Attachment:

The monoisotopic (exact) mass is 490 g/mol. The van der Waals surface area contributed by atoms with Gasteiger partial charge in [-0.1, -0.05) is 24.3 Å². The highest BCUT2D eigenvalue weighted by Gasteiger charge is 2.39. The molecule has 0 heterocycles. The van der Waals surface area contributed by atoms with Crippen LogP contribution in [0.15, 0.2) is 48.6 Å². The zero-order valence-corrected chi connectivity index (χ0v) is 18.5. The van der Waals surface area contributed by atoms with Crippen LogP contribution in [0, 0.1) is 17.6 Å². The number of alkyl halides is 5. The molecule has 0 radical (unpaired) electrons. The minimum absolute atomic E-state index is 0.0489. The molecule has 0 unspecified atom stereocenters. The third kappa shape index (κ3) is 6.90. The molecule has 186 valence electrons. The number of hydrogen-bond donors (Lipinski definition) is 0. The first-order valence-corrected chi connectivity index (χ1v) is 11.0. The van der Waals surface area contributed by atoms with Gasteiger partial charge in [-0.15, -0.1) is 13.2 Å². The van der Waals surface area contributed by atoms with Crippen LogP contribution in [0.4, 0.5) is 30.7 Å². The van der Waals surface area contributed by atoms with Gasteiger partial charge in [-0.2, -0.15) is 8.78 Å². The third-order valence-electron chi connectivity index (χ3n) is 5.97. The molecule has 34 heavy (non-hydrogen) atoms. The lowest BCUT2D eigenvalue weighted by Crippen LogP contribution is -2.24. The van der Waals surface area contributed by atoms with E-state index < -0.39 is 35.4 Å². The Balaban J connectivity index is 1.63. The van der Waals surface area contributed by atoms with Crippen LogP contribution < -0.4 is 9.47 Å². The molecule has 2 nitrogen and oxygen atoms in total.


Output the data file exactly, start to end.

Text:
The monoisotopic (exact) mass is 490 g/mol. The van der Waals surface area contributed by atoms with Gasteiger partial charge in [-0.1, -0.05) is 24.3 Å². The highest BCUT2D eigenvalue weighted by Gasteiger charge is 2.39. The molecule has 0 heterocycles. The van der Waals surface area contributed by atoms with Crippen LogP contribution in [0.15, 0.2) is 48.6 Å². The zero-order valence-corrected chi connectivity index (χ0v) is 18.5. The van der Waals surface area contributed by atoms with Crippen LogP contribution in [0, 0.1) is 17.6 Å². The number of alkyl halides is 5. The molecule has 0 radical (unpaired) electrons. The minimum absolute atomic E-state index is 0.0489. The molecule has 0 unspecified atom stereocenters. The third kappa shape index (κ3) is 6.90. The molecule has 186 valence electrons. The number of hydrogen-bond donors (Lipinski definition) is 0. The first-order valence-corrected chi connectivity index (χ1v) is 11.0. The van der Waals surface area contributed by atoms with Gasteiger partial charge in [-0.15, -0.1) is 13.2 Å². The van der Waals surface area contributed by atoms with Crippen LogP contribution in [0.4, 0.5) is 30.7 Å². The van der Waals surface area contributed by atoms with Gasteiger partial charge in [-0.2, -0.15) is 8.78 Å². The third-order valence-electron chi connectivity index (χ3n) is 5.97. The molecule has 34 heavy (non-hydrogen) atoms. The lowest BCUT2D eigenvalue weighted by Crippen LogP contribution is -2.24. The van der Waals surface area contributed by atoms with E-state index < -0.39 is 35.4 Å². The Balaban J connectivity index is 1.63. The van der Waals surface area contributed by atoms with Crippen LogP contribution < -0.4 is 9.47 Å². The molecule has 2 nitrogen and oxygen atoms in total.